A “leader” = natsach. Properly, something that glitters from a distance. So, something that stands out, excels, has status/standing (such as a chief musician or superintendent of Temple services). This can also mean to be permanent or enduring.
B “stringed instruments” = neginah. 13x in OT. From nagan (to strike a stringed instrument, to pluck or play it). This is music, a song, a taunt, or a stringed instrument. It can also be a poem given a musical setting.
C “psalm” = mizmor. From zamar (making music; used specially of music to worship God; music with singing, singing praise, singing psalms); may be from zamar (to trim or prune). This is a melody or a psalm.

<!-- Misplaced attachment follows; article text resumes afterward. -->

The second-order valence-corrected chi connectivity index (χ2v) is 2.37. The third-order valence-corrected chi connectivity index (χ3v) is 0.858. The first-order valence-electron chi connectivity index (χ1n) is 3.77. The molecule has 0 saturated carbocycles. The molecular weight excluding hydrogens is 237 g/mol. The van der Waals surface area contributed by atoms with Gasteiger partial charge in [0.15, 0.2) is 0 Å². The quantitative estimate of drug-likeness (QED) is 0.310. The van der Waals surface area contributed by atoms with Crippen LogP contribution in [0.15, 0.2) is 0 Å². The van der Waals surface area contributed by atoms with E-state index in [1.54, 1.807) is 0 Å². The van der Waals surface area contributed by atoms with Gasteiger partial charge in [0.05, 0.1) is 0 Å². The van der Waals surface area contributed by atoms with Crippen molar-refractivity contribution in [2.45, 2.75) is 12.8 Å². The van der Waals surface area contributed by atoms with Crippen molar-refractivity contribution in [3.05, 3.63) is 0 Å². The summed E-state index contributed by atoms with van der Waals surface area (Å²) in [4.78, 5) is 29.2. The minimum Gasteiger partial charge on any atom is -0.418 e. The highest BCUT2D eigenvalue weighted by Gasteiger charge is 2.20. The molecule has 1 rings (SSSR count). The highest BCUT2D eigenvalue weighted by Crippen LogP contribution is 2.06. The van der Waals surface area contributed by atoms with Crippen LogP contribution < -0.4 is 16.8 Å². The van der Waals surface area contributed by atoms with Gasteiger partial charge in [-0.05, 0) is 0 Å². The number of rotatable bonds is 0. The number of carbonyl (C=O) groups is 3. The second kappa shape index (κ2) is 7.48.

D “David” = david. From the same as dod (beloved, love, uncle); the root may mean to boil, which is used figuratively to describe love. So, this implies someone you love such as a friend, a lover, or a close family member like an uncle. David’s name likely means something like “beloved one.”
E “answer” = anah. This is answer, respond, announce, sing, shout, or testify. It means to pay attention, which implies responding and, by extension, starting to talk. Used in a specific sense for singing, shouting, testifying, etc.
F “call” = qara. This is to call or call out – to call someone by name. Also used more broadly for calling forth.
G “God” = Elohim.
H “right” = tsedeq. This is rightness, righteousness, vindication. It is everything that is just or ethical. That which is right in a natural, moral, or legal sense. It also includes just weights (i.e. true weights). Figuratively, this is justice, righteousness, equity – even prosperity.
I “gave…room” = rachab. This is to grow wide or enlarge in a literal or figurative sense. It can also mean extend, relieve, rejoice, or speak boldly. This is the verb that Rahab comes from